Michigan DNR: Conservation Officers are Public Safety Officers, Too
To a lot of people, conservation officers are perceived as “fish cops” – men and women who go around measuring fish, checking licenses and otherwise enforcing the game and fish laws of the state.
But COs are fully empowered peace officers with the same powers and responsibilities as police. That includes public safety.
And though that part of the job may not be visible to the casual observer, COs take it seriously. In the last several years, a number of Michigan Department of Natural Resources conservation officers have been cited for meritorious service for their life-saving actions.
Need an example? Let’s start with Sgt. Marc Pomroy and CO Dave Painter inIronCounty. The pair received a call about a missing elderly gentleman, who had gone on his usual morning walk, but failed to return by early afternoon.
Painter and Pomroy contacted the fellow’s sister (who’d reported him missing) and went out to look for the man. He was not where his sister said he usually walked, but the pair noticed some tracks – recently made, but rapidly disappearing in the blowing snow — and commenced following them.
Long story short, the pair located the man, who was down in the snow, unresponsive and bleeding from both wrists (apparently a suicide attempt). The officers began first aid and carried the man – who was suffering from severe hypothermia — back to the truck and drove him out to the road where an ambulance awaited.
The fellow was treated for hypothermia and was spared loss of life and limb. (He also agreed to seek psychiatric care.)
According to a letter from Sgt. Wade Cross of the Iron County Sheriff’s Department, “the ‘heads up’ work of Painter and Pomroy saved this man’s life.”
Sometimes, life-saving intervention is matter of being in the right place at the right time. Conservation Officers Scott Brown and Robert Hobkirk were at a launch ramp atSaginawBay, trying to determine the best course of action for patrol on a cold, windy, wet day, when a pair of duck hunters came in to the dock in a nearly swamped 18-foot boat. They reported that the third member of their party was out in a now-untended layout boat.
The officers went out to look for the hunter and found him out of the boat and in the water with waves crashing above his head. He was too cold and weak to move, but theCOsmanaged to pull him into their boat, get him to shore and out of his clothes, and warm him up. Fortunately, he’d only been in the water about 10 minutes. The hunter thanked the officers profusely for saving his life.
Less than a year later, Hobkirk was involved in another near-drowning incident, this time with conservation officer Chad Foerster. The pair was on patrol when they came across an apparently intoxicated young male who was trying to swim across theSaginawRiver. When the officers asked him if he needed help, he declined it – and immediately disappeared beneath the surface. When the swimmer bobbed up, Hobkirk was able to grab his hand and the pair hauled him into their boat. According to Mobile Medical Response employee Anthony Ronaldo, who met the officers and victim on land, the man would have drowned had not the officers intervened.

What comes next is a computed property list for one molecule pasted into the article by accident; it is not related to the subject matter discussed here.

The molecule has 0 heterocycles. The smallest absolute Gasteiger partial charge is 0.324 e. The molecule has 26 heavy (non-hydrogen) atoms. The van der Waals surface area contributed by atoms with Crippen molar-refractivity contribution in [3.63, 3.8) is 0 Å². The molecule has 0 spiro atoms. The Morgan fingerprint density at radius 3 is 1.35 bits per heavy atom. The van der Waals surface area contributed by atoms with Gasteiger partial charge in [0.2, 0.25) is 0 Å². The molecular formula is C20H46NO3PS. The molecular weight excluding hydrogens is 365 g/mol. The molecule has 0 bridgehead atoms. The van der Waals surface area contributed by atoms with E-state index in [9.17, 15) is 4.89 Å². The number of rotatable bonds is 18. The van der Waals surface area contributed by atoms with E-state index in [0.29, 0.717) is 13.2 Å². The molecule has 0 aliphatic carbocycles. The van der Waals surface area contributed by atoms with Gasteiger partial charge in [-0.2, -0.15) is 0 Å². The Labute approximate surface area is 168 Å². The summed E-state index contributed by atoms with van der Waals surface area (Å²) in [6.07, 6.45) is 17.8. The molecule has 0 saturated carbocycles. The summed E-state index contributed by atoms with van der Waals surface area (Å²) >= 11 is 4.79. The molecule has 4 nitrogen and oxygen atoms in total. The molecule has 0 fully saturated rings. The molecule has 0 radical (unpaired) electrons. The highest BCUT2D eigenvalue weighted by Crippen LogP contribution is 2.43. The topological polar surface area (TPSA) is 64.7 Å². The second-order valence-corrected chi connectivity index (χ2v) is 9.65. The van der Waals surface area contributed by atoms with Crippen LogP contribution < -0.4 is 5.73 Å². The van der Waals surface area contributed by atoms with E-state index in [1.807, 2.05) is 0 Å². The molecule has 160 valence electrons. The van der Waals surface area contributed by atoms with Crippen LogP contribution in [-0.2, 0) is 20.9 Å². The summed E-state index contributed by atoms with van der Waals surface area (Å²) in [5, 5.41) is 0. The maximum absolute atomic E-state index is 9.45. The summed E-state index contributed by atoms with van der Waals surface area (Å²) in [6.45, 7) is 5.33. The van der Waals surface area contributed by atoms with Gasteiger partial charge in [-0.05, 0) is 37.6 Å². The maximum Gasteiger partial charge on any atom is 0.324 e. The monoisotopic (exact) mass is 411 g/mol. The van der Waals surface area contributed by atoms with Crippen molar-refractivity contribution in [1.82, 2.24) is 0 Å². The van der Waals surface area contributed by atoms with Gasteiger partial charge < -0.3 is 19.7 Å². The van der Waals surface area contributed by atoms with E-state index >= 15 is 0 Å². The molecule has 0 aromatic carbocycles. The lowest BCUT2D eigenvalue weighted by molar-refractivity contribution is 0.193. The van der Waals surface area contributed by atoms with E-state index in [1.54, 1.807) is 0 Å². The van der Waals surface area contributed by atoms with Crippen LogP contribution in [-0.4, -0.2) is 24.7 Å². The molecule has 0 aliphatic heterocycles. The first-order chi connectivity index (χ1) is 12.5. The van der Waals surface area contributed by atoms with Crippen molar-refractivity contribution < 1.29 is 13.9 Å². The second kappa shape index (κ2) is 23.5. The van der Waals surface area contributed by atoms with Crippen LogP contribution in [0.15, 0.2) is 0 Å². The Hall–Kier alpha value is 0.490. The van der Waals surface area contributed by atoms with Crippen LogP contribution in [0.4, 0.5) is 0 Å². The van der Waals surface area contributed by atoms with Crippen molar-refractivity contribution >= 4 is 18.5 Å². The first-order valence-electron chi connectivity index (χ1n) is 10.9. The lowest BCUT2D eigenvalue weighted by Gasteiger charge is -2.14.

Alcohol and water sports also figured into a rescue on the St. Clair River during the annual Float Down event. Conservation Officers Todd Szyska and Ken Kovach were assisting the U.S. Coast Guard on a safety patrol when they responded to a call for help from a young male who was holding onto a tube and a female companion. The female passed out and submerged, came up, and submerged again. The male – who turned out to be her son – managed to grab her and Szyska was able to grasp her by the torso and haul her into the boat. The victim, who was incoherent, combative and extremely intoxicated, was turned over to emergency medical personnel.
Of course, not all attempts at life-saving end happily. Conservation Officer Carl Vanderwall was performing maintenance on his watercraft atPetoskeyState Parkwhen he was told a swimmer was struggling nearby in two- to three-foot waves. He raced down to the beach and assisted some others in pulling the 40-year-old male – who was not breathing and had no pulse – to shore.
Vanderwall immediately assisted with CPR untilEMSarrived on the scene, but the victim did not survive. Vanderwall was cited for meritorious service.
Often the interventions do end happily. Officers Jonathon Sklba and Mark Ennett responded to a report of a capsized vessel in high seas onLake Erie. Ennett located the boat from shore and Sklba accompanied aMonroeCountymarine rescue patrol out into the lake, where two subjects were plucked from the water. They were pulled aboard the rescue boat and taken to shore for treatment of hypothermia.
Officers Joe Molnar, William Webster, Richard Stowe and Sgt. Greg Drogowski teamed up to search for a boater whose boat sunk more than two miles off shore inLake Huronnorth of Alpena. One of the boaters was able to swim to shore but the other couldn’t. All officers searched for the victim for almost two hours before Molnar, who was in his 16-foot boat along with a paramedic, spotted an orange object (a life jacket) bobbing on the surface. Molnar alerted the nearby Coast Guard vessel and the victim was hoisted aboard the larger boat as Molnar dropped off the paramedic to treat the victim. The victim was very near death from hypothermia when he was rescued.
Molnar received a Life-Saving Award and the three other officers were given Meritorious Service Awards.
In each of these cases, the DNR conservation officers involved went far beyond measuring fish when called upon.
Michigan’s conservation officers are much, much more than fish cops. They are public servants who make public safety – up to and including saving lives – a big part of their job.